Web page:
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Economy in Brief

U.S. Continuing Claims for Jobless Insurance Reach Another Record
by Tom Moeller April 23, 2009

The Bureau of Labor Statistics reported that job market stress reached another record level and that some leading sign of improvement is at best tentative. Continuing claims for unemployment insurance increased to a record high of 6,137,000 are more than double the year ago level. The series dates back to 1966. The four-week average of continuing claims also rose to another record of 5,944,000. Continuing claims provide some indication of workers' ability to find employment and they lag the initial claims figures by one week.

A leading sign of developments in the labor market tends to be provided by initial claims for unemployment insurance. Though claims rose last week to an expected 640,000 from a little revised 613,000 during the prior week, they have fallen during all of this month. The average level of claims during April of 638,000 is down from 658,000 during March. However, the early timing of Easter may have played a role in the decline as the seasonal factors raised the March level. Nevertheless, claims remain near the ten-year high.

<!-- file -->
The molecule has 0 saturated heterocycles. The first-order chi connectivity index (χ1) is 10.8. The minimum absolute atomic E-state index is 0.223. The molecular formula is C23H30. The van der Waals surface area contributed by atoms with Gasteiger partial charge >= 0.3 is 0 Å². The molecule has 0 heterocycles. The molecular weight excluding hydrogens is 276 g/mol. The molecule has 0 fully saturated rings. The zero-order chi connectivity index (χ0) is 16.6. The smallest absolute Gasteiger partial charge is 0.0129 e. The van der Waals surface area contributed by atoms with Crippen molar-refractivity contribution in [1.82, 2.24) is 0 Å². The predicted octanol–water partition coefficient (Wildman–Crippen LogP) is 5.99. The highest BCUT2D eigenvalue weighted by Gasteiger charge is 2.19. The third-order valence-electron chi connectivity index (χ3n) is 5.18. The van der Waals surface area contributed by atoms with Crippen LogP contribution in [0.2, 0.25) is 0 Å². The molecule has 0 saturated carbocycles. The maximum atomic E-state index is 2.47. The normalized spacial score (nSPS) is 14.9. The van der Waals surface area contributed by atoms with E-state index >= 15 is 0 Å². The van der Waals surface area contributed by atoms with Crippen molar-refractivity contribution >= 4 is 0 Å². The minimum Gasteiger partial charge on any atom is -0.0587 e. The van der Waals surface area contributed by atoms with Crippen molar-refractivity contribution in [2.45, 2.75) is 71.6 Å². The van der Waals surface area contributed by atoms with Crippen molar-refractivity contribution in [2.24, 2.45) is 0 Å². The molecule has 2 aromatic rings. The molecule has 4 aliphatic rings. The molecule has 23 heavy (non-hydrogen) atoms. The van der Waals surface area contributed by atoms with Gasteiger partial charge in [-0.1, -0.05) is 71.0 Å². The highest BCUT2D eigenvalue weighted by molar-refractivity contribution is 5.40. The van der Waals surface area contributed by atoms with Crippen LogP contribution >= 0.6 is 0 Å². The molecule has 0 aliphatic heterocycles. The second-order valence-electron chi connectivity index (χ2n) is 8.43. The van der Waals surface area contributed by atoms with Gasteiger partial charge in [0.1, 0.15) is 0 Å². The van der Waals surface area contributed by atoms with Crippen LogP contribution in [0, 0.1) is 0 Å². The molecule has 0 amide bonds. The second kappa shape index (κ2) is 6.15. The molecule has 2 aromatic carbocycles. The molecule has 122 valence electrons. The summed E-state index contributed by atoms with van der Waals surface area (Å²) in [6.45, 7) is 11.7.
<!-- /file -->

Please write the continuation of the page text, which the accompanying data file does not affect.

The latest claims data cover the survey week for April nonfarm payrolls. Claims held roughly stable at 640,000 with 644,000 last month. During the last ten years there has been an 86% correlation between the level of initial claims and the change in nonfarm payrolls.

The Labor Department indicated that the largest increases in initial claims for the week ending April 11 were in Florida (+9,303), Pennsylvania (+7,538), California (+6,404), Wisconsin (+3,611), and New York (+3,581), while the largest decreases were in Michigan (-12,566), North Carolina (-6,428), Missouri (-5,575), Kentucky
(-5,313), and Oregon (-4,580).

The insured rate of unemployment continued its upward march. The latest level of 4.6% was double that of last April and the highest level since 1983. During the last ten years there has been a 93% correlation between the level of the insured unemployment rate and the overall rate of unemployment published by the Bureau of Labor Statistics.Clearly the figure understates labor market distress in some states. The highest insured unemployment rates in the week ending April 4 were in Oregon (7.7 percent), Michigan (7.6), Idaho (6.8), Wisconsin (6.7), Puerto Rico (6.6), Pennsylvania (6.3), Nevada (6.1), Rhode Island (6.0), Vermont (5.9), and Montana (5.8).

The unemployment insurance claim data is available in Haver's WEEKLY database.

Introduction to the New Keynesian Phillips Curve from the Federal Reserve Bank of Richmond is available here.

The Phillips Curve and U.S. Macroeconomic Policy: Snapshots, 1958-1996 also from the Federal Reserve Bank of Richmond can be found here.

Unemployment Insurance (000s)  04/18/09 04/11/09 04/04/09 Y/Y 2008 2007 2006 
Initial Claims 640 613 660 81.3% 420 321 313
Continuing Claims -- 6,137 6,044 109.5% 3,342 2,552 2,459
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